eISSN : 2146-9369
Creative Commons Lisansı
Journal of Clinical and Experimental Investigations is licenced under the terms of Creative Commons Attribution-Non Commercial4.0 International (CC BY-NC 4.0) License.
Abstract - RNAemia and clinical outcome in COVID-19 patients
Jyotsna Agarwal, Vikramjeet Singh, Jaya Garg, Ritu Karoli, Swasti Tiwari, Shareh Naqvi, Anupam Das, Manodeep Sen

RNAemia and Clinical Outcome in COVID-19 Patients

Jyotsna Agarwal1, Vikramjeet Singh1, Jaya Garg1, Ritu Karoli2, Swasti Tiwari3,

Shareh Naqvi4, Anupam Das1, Manodeep Sen1

1Department of Microbiology, Dr. Ram Manohar Lohia Institute of Medical Sciences, Lucknow, Uttar Pradesh, India

2Department of General Medicine, Dr. Ram Manohar Lohia Institute of Medical Sciences, Lucknow, Uttar Pradesh, India

3Department of Molecular Medicine and Biotechnology, Sanjay Gandhi Postgraduate Institute of Medical Sciences, Lucknow, Uttar Pradesh, India

4Department of Pathology, Dr. Ram Manohar Lohia Institute of Medical Sciences, Lucknow, Uttar Pradesh, India




Objectives: Objectives: SARS-CoV-2 virus dynamics in the human body and its correlation with disease severity and biomarkers have not been elucidated. This study aims to evaluate the viral load in the blood sample of COVID-19 patients and viral load association with disease severity and progression.

Methods: Blood samples from COVID-19 positive inpatients were collected sequentially, at admission, and during hospitalization. Depending on the clinical presentation, the patients were classified into mild, moderate, and severe categories. The blood samples were subjected to SARS-CoV-2 Real-time polymerase chain reaction (RT-PCR); positive samples were then tested for viral load using digital drop RT-PCR. Patients were followed up until they were discharged.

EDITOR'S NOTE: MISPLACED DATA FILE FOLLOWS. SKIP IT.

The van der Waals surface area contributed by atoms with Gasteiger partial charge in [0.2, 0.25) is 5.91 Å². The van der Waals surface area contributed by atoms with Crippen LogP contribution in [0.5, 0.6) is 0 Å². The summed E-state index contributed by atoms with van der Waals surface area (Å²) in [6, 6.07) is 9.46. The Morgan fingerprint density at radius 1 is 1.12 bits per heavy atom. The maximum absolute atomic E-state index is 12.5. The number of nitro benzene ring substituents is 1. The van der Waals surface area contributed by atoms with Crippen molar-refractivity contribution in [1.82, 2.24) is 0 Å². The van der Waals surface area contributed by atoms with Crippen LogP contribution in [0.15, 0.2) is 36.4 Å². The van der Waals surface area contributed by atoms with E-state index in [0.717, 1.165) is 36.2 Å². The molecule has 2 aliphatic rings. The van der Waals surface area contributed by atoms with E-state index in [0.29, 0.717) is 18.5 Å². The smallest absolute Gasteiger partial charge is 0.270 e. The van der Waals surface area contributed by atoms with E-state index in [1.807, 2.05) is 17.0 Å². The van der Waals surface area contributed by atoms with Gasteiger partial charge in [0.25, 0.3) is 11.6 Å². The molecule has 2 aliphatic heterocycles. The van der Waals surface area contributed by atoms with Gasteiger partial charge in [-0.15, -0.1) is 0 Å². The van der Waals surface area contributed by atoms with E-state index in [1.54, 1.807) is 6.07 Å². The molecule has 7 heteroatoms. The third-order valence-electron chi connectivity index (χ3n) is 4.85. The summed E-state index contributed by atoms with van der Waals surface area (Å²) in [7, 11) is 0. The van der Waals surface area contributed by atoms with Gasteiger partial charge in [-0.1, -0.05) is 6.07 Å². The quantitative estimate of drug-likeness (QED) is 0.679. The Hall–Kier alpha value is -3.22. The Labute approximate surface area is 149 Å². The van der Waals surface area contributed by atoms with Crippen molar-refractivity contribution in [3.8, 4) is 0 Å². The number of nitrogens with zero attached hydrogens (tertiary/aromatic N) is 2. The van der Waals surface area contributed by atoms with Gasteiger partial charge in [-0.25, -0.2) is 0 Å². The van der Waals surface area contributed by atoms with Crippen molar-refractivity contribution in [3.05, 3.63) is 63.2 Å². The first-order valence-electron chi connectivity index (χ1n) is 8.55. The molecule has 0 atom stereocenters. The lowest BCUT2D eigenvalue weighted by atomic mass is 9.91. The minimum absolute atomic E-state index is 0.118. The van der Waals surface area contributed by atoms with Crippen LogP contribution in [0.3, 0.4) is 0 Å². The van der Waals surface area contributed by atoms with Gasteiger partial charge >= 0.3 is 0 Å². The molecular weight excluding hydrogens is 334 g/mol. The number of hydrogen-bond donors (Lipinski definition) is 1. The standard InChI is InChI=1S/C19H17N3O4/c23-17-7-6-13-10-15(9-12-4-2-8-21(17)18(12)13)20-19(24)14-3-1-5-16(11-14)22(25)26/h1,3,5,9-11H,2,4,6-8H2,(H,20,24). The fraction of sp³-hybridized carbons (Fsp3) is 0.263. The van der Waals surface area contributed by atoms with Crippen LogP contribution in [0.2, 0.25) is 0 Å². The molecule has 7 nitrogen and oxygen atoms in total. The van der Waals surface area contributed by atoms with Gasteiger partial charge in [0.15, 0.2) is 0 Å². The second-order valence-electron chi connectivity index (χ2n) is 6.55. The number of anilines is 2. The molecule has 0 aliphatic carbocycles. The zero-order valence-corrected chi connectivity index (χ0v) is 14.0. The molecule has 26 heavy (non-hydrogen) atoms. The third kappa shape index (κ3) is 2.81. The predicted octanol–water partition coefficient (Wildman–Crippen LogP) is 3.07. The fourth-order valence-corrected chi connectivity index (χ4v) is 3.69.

Results: Of 83 enrolled patients, 15 (18.1%) were mild, 45 (54%) were moderate, and 23 (27.7%) had severe symptoms. The blood PCR in 21 patients was positive (rate was 25.3); one was mild, four moderate, and 16 severe on the day of admission. The mean cycle threshold (CT) of RNAemia in these 21 patients was 24.7+3.1. The viral load was significantly higher in patients with severe symptoms than others. Serum ferritin, D-dimer, and plasma fibrinogen were found raised along with lymphopenia in all patients. Viremia was found persistently detectable (or even rising) in patients in the severe category and associated with a fatal outcome.

Conclusion: A prolonged elevation of D-dimer, serum ferritin, and plasma fibrinogen together with lymphopenia lead to a greater risk of mortality and morbidity. Quantitative estimation of virus in blood has a clinical significance which may help in prognostication and management of patients of COVID-19.  J Microbiol Infect Dis 2021; 11(3):116-123.

Keywords: SARS-CoV-2, Viremia, Digital drop PCR, Serum ferritin, D-Dimer, Lymphopenia, Plasma fibrinogen, Procalcitonin

Volume 11, Number 03 (2021)